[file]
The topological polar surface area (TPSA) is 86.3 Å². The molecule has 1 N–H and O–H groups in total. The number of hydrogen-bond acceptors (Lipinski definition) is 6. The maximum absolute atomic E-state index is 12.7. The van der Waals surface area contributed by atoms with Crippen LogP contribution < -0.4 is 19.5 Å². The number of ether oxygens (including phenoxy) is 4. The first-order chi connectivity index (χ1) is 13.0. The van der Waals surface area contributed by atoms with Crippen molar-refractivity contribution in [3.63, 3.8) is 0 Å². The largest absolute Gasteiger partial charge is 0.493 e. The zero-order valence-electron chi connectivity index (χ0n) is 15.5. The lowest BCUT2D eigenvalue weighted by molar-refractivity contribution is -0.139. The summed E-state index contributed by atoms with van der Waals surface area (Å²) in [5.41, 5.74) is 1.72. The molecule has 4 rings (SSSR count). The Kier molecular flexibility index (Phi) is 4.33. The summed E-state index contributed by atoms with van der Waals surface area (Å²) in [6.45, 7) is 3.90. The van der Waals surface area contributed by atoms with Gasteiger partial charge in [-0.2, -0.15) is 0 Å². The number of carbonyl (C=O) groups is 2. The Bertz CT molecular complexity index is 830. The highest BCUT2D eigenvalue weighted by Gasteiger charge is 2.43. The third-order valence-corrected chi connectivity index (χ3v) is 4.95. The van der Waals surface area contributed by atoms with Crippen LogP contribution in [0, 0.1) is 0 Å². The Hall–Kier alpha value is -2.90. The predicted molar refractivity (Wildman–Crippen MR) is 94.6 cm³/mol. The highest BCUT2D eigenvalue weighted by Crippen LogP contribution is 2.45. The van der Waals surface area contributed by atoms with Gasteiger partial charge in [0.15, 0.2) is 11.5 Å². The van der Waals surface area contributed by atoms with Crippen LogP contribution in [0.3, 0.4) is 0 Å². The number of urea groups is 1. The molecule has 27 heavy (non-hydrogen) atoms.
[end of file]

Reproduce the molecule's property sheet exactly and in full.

The topological polar surface area (TPSA) is 86.3 Å². The molecule has 1 N–H and O–H groups in total. The number of hydrogen-bond acceptors (Lipinski definition) is 6. The maximum absolute atomic E-state index is 12.7. The van der Waals surface area contributed by atoms with Crippen LogP contribution < -0.4 is 19.5 Å². The number of ether oxygens (including phenoxy) is 4. The first-order chi connectivity index (χ1) is 13.0. The van der Waals surface area contributed by atoms with Crippen molar-refractivity contribution in [3.63, 3.8) is 0 Å². The largest absolute Gasteiger partial charge is 0.493 e. The zero-order valence-electron chi connectivity index (χ0n) is 15.5. The lowest BCUT2D eigenvalue weighted by molar-refractivity contribution is -0.139. The summed E-state index contributed by atoms with van der Waals surface area (Å²) in [5.41, 5.74) is 1.72. The molecule has 4 rings (SSSR count). The Kier molecular flexibility index (Phi) is 4.33. The summed E-state index contributed by atoms with van der Waals surface area (Å²) in [6.45, 7) is 3.90. The van der Waals surface area contributed by atoms with Gasteiger partial charge in [-0.2, -0.15) is 0 Å². The number of carbonyl (C=O) groups is 2. The Bertz CT molecular complexity index is 830. The highest BCUT2D eigenvalue weighted by Gasteiger charge is 2.43. The third-order valence-corrected chi connectivity index (χ3v) is 4.95. The van der Waals surface area contributed by atoms with Crippen LogP contribution in [0, 0.1) is 0 Å². The Hall–Kier alpha value is -2.90. The predicted molar refractivity (Wildman–Crippen MR) is 94.6 cm³/mol. The highest BCUT2D eigenvalue weighted by Crippen LogP contribution is 2.45. The van der Waals surface area contributed by atoms with Gasteiger partial charge in [0.15, 0.2) is 11.5 Å². The van der Waals surface area contributed by atoms with Crippen LogP contribution in [0.3, 0.4) is 0 Å². The number of urea groups is 1. The molecule has 27 heavy (non-hydrogen) atoms.